There isn’t a better late-round value at wide receiver than Ronald Curry. Over the final four weeks of last season, the former quarterback hauled in 33 catches for 339 yards. That fine finish has carried over into an impressive preseason, and no matter how many turnovers Daunte Culpepper commits this season, he has to be considered an upgrade over the team’s disastrous QB situation last year. And all signs point to Culpepper, who should at least be able to get the ball downfield, being Oakland’s signal caller for the duration of 2007. Teammate Jerry Porter makes for another solid gamble late, but I’d rather own Curry of the two, despite his past injury concerns.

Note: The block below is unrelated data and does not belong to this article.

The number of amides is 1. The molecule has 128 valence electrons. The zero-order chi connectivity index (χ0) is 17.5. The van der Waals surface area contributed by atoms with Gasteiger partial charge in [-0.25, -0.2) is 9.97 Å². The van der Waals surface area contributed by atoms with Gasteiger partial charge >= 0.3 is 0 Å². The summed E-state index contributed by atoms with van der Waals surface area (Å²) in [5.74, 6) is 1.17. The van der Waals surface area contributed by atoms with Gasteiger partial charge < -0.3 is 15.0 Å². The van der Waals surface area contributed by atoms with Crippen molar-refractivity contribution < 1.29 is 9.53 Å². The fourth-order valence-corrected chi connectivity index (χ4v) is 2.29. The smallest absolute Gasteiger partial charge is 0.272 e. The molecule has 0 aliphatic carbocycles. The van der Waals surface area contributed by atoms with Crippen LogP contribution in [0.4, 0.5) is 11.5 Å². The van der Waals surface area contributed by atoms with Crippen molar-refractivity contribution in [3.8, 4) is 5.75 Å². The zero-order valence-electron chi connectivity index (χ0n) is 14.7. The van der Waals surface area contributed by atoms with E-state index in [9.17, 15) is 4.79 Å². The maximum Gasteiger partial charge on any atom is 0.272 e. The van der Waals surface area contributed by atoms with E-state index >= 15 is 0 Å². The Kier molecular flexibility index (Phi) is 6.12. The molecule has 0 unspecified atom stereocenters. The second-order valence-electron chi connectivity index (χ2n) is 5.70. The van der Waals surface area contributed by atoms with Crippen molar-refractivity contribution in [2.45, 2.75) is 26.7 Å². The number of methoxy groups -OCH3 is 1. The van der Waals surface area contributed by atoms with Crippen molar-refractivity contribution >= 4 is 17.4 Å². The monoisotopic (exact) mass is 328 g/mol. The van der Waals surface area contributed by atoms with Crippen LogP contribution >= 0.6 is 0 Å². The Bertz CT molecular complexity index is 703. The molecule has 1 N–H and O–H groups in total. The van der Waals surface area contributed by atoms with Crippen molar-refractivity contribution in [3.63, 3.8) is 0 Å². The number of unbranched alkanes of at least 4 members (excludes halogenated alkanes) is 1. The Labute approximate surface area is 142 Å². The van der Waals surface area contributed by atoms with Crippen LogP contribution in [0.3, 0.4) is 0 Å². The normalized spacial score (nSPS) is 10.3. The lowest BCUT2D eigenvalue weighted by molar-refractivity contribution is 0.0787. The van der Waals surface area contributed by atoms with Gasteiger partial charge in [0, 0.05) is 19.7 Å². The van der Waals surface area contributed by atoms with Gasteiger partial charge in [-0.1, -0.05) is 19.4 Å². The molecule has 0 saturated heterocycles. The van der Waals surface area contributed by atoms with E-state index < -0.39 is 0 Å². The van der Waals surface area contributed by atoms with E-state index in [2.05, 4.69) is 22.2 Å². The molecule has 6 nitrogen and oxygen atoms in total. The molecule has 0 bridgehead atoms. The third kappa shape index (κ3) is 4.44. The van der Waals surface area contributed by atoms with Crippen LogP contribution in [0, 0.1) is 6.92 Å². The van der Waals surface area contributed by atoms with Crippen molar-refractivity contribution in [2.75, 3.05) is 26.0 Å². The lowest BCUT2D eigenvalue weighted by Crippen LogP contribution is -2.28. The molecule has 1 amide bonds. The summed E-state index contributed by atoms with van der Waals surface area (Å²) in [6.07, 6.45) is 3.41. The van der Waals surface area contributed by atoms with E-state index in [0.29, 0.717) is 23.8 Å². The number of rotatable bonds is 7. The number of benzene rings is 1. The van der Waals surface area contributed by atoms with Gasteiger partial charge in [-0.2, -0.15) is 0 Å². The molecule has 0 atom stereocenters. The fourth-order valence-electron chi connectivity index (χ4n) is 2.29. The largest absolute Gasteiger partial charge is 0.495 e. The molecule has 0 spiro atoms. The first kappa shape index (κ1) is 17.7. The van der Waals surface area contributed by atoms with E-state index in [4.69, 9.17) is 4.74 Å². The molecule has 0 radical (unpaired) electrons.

I’m staying away from Larry Johnson this season. I love the way he runs – he’s easily the most physical back in the game today – but there are too many red flags to spend a top-5 pick on him. He set the NFL record for carries last season; got a late start to camp, which can often lead to early season injuries since he’s not used to physical contact; plays for quite possibly the worst team in the NFL, with an unsettled (to put it nicely) QB situation and a fast detiorating offensive line. Listen, LJ is a beast and will be relied upon by his team more so than any other running back in the league, but there’s an awful lot of chips stacked against him.